ART AFRICA takes a look at some of the challenges faced by Nigerian artists following the arrest of performance artist Jelili Atiku on the 18th of January, 2016: an issue deeply rooted in political and economic uncertainty.
On the 18th of January, Jelili Atiku gave a performance dealing with domestic terrorism and abuses by the rich and powerful. Four days later he was arrested by armed officers; denied information and a phone-call and held until the following morning when he’d be charged in court. Deepening the irony, the charges were laid by the Elejigbo of Ejigbo, Oba Morufu Ojoola, the traditional ruler or King of the town.
In an interview with Naij.com, the Prince Claus Award recipient said, “Now they are threatening the person I have as a surety. We are trying to do our things legally but they are not. Right now, my family and [I] are being threatened. And I have already written letters to the National Assembly and House of Representatives. No response so far.”
The added intimidation is understood to be a reaction against the media-attention the case has garnered. CORA/Arterial Network Nigeria and the Society of Nigerian Artists (SNA) responded to Atiku’s prosecution by circulating a petition aiming for 10000 signatures. At the time of writing it had 654. Information on the hearing Atiku had on the 1st February is not forthcoming.
These events reflect darker happenings in Nigeria’s art scene. On the 15th of December, Nenghi IIlagha, a writer based in the south of Nigeria was arrested and sentenced after an accusation by another powerful traditional ruler who believed his interests were being jeopardised. Late in January 2016, an artist’s village in Lagos was levelled. In the babel that followed it emerged that the land had caught the eyes of international businessmen.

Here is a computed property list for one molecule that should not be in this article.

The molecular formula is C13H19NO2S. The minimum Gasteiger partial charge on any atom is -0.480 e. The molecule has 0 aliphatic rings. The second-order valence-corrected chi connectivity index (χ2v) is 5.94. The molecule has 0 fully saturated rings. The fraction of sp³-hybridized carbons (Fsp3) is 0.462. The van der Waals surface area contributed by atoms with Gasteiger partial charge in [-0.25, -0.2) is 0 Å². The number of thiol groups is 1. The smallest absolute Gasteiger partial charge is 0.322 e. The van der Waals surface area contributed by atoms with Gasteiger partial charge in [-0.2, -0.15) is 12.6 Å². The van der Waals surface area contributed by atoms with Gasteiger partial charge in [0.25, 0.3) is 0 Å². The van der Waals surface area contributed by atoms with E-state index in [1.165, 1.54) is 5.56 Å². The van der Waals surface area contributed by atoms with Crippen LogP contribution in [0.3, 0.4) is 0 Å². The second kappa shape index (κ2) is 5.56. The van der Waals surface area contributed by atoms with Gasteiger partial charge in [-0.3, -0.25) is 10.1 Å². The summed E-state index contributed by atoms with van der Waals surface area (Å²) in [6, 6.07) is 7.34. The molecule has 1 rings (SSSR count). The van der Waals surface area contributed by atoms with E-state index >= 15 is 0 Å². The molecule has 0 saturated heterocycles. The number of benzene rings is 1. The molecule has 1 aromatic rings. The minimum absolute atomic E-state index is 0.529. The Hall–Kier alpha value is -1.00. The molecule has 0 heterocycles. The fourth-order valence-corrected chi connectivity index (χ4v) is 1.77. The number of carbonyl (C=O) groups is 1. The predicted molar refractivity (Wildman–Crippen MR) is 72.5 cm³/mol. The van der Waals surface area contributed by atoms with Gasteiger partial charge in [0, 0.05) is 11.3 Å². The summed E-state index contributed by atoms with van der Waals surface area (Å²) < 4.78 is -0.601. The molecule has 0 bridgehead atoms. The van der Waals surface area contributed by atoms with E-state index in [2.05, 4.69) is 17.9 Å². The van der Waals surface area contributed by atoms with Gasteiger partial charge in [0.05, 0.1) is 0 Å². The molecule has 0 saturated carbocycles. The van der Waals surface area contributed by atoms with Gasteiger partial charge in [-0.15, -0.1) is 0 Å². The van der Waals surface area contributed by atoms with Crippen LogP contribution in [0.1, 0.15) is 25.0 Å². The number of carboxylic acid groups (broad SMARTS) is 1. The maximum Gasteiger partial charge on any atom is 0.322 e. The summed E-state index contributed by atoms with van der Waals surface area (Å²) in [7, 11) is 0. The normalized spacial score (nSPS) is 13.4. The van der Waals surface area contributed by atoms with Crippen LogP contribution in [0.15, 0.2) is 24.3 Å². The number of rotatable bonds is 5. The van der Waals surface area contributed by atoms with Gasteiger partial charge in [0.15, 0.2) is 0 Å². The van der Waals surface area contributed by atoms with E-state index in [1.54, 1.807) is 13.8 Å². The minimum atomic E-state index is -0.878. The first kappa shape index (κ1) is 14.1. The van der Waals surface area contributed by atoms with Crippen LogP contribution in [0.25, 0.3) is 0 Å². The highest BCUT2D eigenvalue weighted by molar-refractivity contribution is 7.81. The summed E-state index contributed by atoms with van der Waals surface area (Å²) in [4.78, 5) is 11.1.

From these events it can be gathered that in the current social climate, criticality is discouraged. The appearance is of a social context where money and power are inextricably linked and subsequently cultural capital is at the mercy of economic capital.
What this means for African creative communities, however, is uncertain. Social infrastructure is built on both capital and ‘culture’, the power of one, used to the detriment of the other necessarily causes fragmentation within a society. While these events can be seen as a harbinger of doom, they serve the creative community better when seen as a call for cohesion. The critical scope of the artists’ work was seen as a challenge to status quo; but in that challenge is an opportunity to grow. It is possible that if rulers were taught to understand critique as an invitation for betterment, it would be met with reflection instead of hostility and fear.